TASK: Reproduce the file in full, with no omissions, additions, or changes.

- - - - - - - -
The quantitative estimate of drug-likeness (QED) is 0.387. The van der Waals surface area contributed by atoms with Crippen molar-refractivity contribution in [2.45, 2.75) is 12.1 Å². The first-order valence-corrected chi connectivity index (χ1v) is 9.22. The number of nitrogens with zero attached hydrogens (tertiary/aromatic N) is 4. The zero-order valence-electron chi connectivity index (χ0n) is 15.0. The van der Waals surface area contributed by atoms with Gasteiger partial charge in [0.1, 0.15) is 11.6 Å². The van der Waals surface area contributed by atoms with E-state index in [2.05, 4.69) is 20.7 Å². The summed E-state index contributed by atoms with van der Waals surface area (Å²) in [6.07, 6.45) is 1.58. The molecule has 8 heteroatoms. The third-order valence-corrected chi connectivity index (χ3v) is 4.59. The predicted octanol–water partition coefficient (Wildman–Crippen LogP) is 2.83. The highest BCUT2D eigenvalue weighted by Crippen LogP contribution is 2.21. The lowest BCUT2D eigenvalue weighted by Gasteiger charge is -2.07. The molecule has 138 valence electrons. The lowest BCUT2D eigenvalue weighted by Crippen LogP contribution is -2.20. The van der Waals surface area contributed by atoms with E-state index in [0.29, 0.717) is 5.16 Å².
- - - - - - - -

The quantitative estimate of drug-likeness (QED) is 0.387. The van der Waals surface area contributed by atoms with Crippen molar-refractivity contribution in [2.45, 2.75) is 12.1 Å². The first-order valence-corrected chi connectivity index (χ1v) is 9.22. The number of nitrogens with zero attached hydrogens (tertiary/aromatic N) is 4. The zero-order valence-electron chi connectivity index (χ0n) is 15.0. The van der Waals surface area contributed by atoms with Gasteiger partial charge in [0.1, 0.15) is 11.6 Å². The van der Waals surface area contributed by atoms with E-state index in [2.05, 4.69) is 20.7 Å². The summed E-state index contributed by atoms with van der Waals surface area (Å²) in [6.07, 6.45) is 1.58. The molecule has 8 heteroatoms. The third-order valence-corrected chi connectivity index (χ3v) is 4.59. The predicted octanol–water partition coefficient (Wildman–Crippen LogP) is 2.83. The highest BCUT2D eigenvalue weighted by Crippen LogP contribution is 2.21. The lowest BCUT2D eigenvalue weighted by Gasteiger charge is -2.07. The molecule has 138 valence electrons. The lowest BCUT2D eigenvalue weighted by Crippen LogP contribution is -2.20. The van der Waals surface area contributed by atoms with E-state index in [0.29, 0.717) is 5.16 Å².